Americas

Chris Wenzel wanted his tattoos to live forever. Before he died, he found a way.

Carey Shaw for The Washington Post

Chris Wenzel fell in love with tattoos as a 9-year-old boy, when he helped ink one on his aunt. His passion endured well into adulthood: He became a tattoo artist, and eventually ran Electric Underground Tattoos in Saskatoon, Saskatchewan.

One night, he woke his wife to tell her that when he died, he wanted the art that covered his body to live on after him.

Literally.

Carey Shaw for The Washington Post

Carey Shaw for The Washington Post

Chris had found a company that said it could preserve tattoos after death.

His wife warned him about tempting fate.

“You have to watch what you throw out into the world,” Cheryl Wenzel, 41, told him. “You throw something out into the universe and the Creator will answer you.”

But she promised to support his wishes.

“Whatever you want, my love.”

Carey Shaw for The Washington Post

Carey Shaw for The Washington Post

The Wenzels met as teenagers. They were drawn to each other, Cheryl says, because they were complete opposites. She was finishing high school. He was “a bit of a wildcard,” she says, and had been kicked out.

They were together for 23 years and raised five boys. Chris inked five skulls around Cheryl’s wrist.

Carey Shaw for The Washington Post

Carey Shaw for The Washington Post

Carey Shaw for The Washington Post

Chris, who had ulcerative colitis, died of complications from pneumonia in October. He was 41.

His wife rushed to honor his wishes.

Carey Shaw for The Washington Post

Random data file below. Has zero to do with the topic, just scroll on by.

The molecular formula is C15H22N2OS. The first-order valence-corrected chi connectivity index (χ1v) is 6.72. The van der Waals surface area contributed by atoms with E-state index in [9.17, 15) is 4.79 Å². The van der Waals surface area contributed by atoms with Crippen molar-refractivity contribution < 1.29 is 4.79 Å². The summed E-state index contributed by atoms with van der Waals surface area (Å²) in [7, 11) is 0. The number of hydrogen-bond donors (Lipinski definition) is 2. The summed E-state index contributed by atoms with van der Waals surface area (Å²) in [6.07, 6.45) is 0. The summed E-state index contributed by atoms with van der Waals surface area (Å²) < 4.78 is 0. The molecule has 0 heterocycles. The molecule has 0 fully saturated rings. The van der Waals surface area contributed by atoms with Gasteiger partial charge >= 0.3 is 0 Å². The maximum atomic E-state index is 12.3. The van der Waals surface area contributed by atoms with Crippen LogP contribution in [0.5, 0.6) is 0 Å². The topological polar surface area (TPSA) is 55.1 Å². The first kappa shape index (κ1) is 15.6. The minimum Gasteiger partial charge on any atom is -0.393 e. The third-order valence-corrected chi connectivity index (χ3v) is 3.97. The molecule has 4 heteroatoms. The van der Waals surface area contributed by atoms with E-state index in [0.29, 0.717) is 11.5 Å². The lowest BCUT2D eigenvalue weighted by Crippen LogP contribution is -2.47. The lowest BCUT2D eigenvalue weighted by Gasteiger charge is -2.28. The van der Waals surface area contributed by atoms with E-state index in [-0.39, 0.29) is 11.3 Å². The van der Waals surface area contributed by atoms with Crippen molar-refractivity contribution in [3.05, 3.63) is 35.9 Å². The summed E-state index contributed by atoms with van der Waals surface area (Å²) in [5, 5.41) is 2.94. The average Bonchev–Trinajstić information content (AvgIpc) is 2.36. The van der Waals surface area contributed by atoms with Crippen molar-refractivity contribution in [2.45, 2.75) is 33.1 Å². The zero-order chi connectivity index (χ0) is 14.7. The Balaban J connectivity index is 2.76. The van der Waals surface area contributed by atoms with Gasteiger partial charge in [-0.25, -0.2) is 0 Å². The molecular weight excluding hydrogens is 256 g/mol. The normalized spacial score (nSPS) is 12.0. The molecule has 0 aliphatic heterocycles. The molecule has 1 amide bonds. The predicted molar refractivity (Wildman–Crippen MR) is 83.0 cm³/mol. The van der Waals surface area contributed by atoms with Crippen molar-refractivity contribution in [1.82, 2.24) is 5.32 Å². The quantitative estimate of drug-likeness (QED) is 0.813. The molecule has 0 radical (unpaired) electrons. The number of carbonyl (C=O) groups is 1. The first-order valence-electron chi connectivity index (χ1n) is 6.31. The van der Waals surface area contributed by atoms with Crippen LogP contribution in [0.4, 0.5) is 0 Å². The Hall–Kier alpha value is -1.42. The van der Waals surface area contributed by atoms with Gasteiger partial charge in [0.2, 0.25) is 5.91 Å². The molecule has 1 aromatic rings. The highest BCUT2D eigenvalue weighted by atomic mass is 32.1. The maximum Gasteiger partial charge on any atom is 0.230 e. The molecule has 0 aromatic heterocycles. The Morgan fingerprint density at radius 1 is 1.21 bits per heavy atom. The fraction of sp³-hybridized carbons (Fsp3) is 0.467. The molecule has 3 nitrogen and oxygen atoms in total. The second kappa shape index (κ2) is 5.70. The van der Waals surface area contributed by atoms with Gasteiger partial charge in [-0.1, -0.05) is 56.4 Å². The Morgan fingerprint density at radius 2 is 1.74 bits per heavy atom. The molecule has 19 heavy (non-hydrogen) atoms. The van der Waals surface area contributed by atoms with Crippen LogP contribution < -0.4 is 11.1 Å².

Michael and Kyle Sherwood, a father and son, run Save My Ink Forever, a Cleveland business that removes and preserves the tattoos of people who have died.

A mortician removes tattooed skin, treats it with a preservative provided by Save My Ink Forever, and ships it to Ohio.

Carey Shaw for The Washington Post

Carey Shaw for The Washington Post

It takes at least three more months to complete the preservation process. At the end, Sherwood says, the tattoo resembles “a piece of parchment.” It’s framed and returned to the family.

For Chris Wenzel, the Sherwoods traveled to Saskatchewan to supervise the process. Tattoos covered his chest and back, and he had more on his arms and legs.

It was the largest removal the father-son duo had ever taken on.

Carey Shaw for The Washington Post

Carey Shaw for The Washington Post

Cheryl Wenzel says the chest piece is her favorite because it’s the one she would see most often.

Carey Shaw for The Washington Post

Carey Shaw for The Washington Post

Not everyone was on board with Chris’ tattoo removal. Several funeral homes turned Cheryl down.

“People that haven’t been tattooed and people that don’t really see it as art had a quick judgment on it,” she says.

Carey Shaw for The Washington Post

Carey Shaw for The Washington Post

The Sherwoods won’t excise face or genital tattoos. They’ve turned down requests to turn tattoos into book covers.

“We’re trying to provide something with dignity and something that’s tastefully done,” Kyle says. “We’re not trying to be a sideshow circus freak act.”

Carey Shaw for The Washington Post

Carey Shaw for The Washington Post

Cheryl received the tattoos in April. A First Nations medicine man performed a ceremony before a private unveiling for family and close friends.

“It felt like he was at home again and like he was with us," Cheryl says. "You could feel his presence very strongly.”

She has spent the summer traveling to conventions across Canada to show the tattoos off. In September, she plans to take them to New Jersey.

Carey Shaw for The Washington Post

Carey Shaw for The Washington Post

She plans eventually to hang the pieces in Chris’s studio.

“I’m just sharing my husband’s tattoos with people and helping me heal along the way.”

Carey Shaw for The Washington Post